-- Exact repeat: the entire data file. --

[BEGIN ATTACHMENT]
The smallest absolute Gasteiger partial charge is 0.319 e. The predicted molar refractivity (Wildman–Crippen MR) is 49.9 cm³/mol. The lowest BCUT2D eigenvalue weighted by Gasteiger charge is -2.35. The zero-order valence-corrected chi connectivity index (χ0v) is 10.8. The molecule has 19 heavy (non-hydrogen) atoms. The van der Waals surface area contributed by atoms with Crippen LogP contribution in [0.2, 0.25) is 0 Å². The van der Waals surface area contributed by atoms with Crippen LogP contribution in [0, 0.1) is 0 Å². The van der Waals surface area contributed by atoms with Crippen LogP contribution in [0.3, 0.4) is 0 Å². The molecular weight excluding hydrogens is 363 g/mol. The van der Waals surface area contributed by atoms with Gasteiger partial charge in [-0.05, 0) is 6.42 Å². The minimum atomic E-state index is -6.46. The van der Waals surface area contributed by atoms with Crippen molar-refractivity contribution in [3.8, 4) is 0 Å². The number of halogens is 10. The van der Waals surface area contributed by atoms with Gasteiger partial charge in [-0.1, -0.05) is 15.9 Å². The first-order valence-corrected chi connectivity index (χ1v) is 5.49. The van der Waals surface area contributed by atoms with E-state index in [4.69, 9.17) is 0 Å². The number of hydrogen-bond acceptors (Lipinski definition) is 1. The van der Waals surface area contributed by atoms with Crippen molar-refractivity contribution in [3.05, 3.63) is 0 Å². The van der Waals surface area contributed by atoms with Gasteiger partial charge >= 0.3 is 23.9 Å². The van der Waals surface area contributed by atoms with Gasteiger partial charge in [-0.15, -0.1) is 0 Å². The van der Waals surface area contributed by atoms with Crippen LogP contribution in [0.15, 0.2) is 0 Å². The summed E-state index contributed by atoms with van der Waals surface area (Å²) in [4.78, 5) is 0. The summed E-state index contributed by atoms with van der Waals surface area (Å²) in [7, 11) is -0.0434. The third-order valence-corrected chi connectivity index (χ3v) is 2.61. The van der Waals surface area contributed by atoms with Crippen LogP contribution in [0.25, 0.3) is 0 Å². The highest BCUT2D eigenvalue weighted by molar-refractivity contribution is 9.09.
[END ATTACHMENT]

The smallest absolute Gasteiger partial charge is 0.319 e. The predicted molar refractivity (Wildman–Crippen MR) is 49.9 cm³/mol. The lowest BCUT2D eigenvalue weighted by Gasteiger charge is -2.35. The zero-order valence-corrected chi connectivity index (χ0v) is 10.8. The molecule has 19 heavy (non-hydrogen) atoms. The van der Waals surface area contributed by atoms with Crippen LogP contribution in [0.2, 0.25) is 0 Å². The van der Waals surface area contributed by atoms with Crippen LogP contribution in [0, 0.1) is 0 Å². The van der Waals surface area contributed by atoms with Crippen LogP contribution in [0.3, 0.4) is 0 Å². The molecular weight excluding hydrogens is 363 g/mol. The van der Waals surface area contributed by atoms with Gasteiger partial charge in [-0.05, 0) is 6.42 Å². The minimum atomic E-state index is -6.46. The van der Waals surface area contributed by atoms with Crippen molar-refractivity contribution in [3.8, 4) is 0 Å². The number of halogens is 10. The van der Waals surface area contributed by atoms with Gasteiger partial charge in [-0.1, -0.05) is 15.9 Å². The first-order valence-corrected chi connectivity index (χ1v) is 5.49. The van der Waals surface area contributed by atoms with E-state index in [4.69, 9.17) is 0 Å². The number of hydrogen-bond acceptors (Lipinski definition) is 1. The van der Waals surface area contributed by atoms with Crippen molar-refractivity contribution in [3.05, 3.63) is 0 Å². The van der Waals surface area contributed by atoms with Gasteiger partial charge >= 0.3 is 23.9 Å². The van der Waals surface area contributed by atoms with Gasteiger partial charge in [-0.15, -0.1) is 0 Å². The van der Waals surface area contributed by atoms with Crippen LogP contribution in [0.15, 0.2) is 0 Å². The summed E-state index contributed by atoms with van der Waals surface area (Å²) in [4.78, 5) is 0. The summed E-state index contributed by atoms with van der Waals surface area (Å²) in [7, 11) is -0.0434. The third-order valence-corrected chi connectivity index (χ3v) is 2.61. The van der Waals surface area contributed by atoms with Crippen LogP contribution in [0.25, 0.3) is 0 Å². The highest BCUT2D eigenvalue weighted by molar-refractivity contribution is 9.09.